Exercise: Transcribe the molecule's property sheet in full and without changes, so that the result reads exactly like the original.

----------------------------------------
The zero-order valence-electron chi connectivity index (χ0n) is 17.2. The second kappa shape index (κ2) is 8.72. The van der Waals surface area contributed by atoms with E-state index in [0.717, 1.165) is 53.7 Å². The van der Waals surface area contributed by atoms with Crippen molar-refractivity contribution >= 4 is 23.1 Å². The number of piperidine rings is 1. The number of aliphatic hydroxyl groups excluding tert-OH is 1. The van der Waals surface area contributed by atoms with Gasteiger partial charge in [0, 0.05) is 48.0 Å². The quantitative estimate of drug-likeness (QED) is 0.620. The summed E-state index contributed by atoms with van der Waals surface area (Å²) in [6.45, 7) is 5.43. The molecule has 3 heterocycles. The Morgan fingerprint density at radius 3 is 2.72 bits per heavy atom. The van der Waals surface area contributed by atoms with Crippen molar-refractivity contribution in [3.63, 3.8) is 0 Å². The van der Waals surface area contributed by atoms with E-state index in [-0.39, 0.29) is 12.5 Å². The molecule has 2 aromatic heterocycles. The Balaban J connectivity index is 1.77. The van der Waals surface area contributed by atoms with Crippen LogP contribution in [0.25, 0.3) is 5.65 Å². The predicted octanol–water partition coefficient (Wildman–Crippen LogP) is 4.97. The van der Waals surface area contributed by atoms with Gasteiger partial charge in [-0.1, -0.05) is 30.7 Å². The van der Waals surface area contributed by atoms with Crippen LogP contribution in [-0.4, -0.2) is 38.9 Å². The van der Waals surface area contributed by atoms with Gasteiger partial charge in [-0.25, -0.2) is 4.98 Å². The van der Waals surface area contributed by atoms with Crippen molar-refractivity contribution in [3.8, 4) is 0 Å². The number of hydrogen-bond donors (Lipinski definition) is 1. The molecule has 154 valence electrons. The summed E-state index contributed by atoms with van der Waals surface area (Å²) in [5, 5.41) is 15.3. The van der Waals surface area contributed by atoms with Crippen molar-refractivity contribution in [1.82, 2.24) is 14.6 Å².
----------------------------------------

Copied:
The zero-order valence-electron chi connectivity index (χ0n) is 17.2. The second kappa shape index (κ2) is 8.72. The van der Waals surface area contributed by atoms with E-state index in [0.717, 1.165) is 53.7 Å². The van der Waals surface area contributed by atoms with Crippen molar-refractivity contribution >= 4 is 23.1 Å². The number of piperidine rings is 1. The number of aliphatic hydroxyl groups excluding tert-OH is 1. The van der Waals surface area contributed by atoms with Gasteiger partial charge in [0, 0.05) is 48.0 Å². The quantitative estimate of drug-likeness (QED) is 0.620. The summed E-state index contributed by atoms with van der Waals surface area (Å²) in [6.45, 7) is 5.43. The molecule has 3 heterocycles. The Morgan fingerprint density at radius 3 is 2.72 bits per heavy atom. The van der Waals surface area contributed by atoms with Crippen molar-refractivity contribution in [3.63, 3.8) is 0 Å². The van der Waals surface area contributed by atoms with E-state index in [-0.39, 0.29) is 12.5 Å². The molecule has 2 aromatic heterocycles. The Balaban J connectivity index is 1.77. The van der Waals surface area contributed by atoms with Crippen LogP contribution in [0.25, 0.3) is 5.65 Å². The predicted octanol–water partition coefficient (Wildman–Crippen LogP) is 4.97. The van der Waals surface area contributed by atoms with Gasteiger partial charge in [-0.1, -0.05) is 30.7 Å². The van der Waals surface area contributed by atoms with Crippen LogP contribution in [-0.4, -0.2) is 38.9 Å². The van der Waals surface area contributed by atoms with Gasteiger partial charge in [-0.25, -0.2) is 4.98 Å². The van der Waals surface area contributed by atoms with Crippen molar-refractivity contribution in [3.8, 4) is 0 Å². The number of hydrogen-bond donors (Lipinski definition) is 1. The molecule has 154 valence electrons. The summed E-state index contributed by atoms with van der Waals surface area (Å²) in [5, 5.41) is 15.3. The van der Waals surface area contributed by atoms with Crippen molar-refractivity contribution in [1.82, 2.24) is 14.6 Å².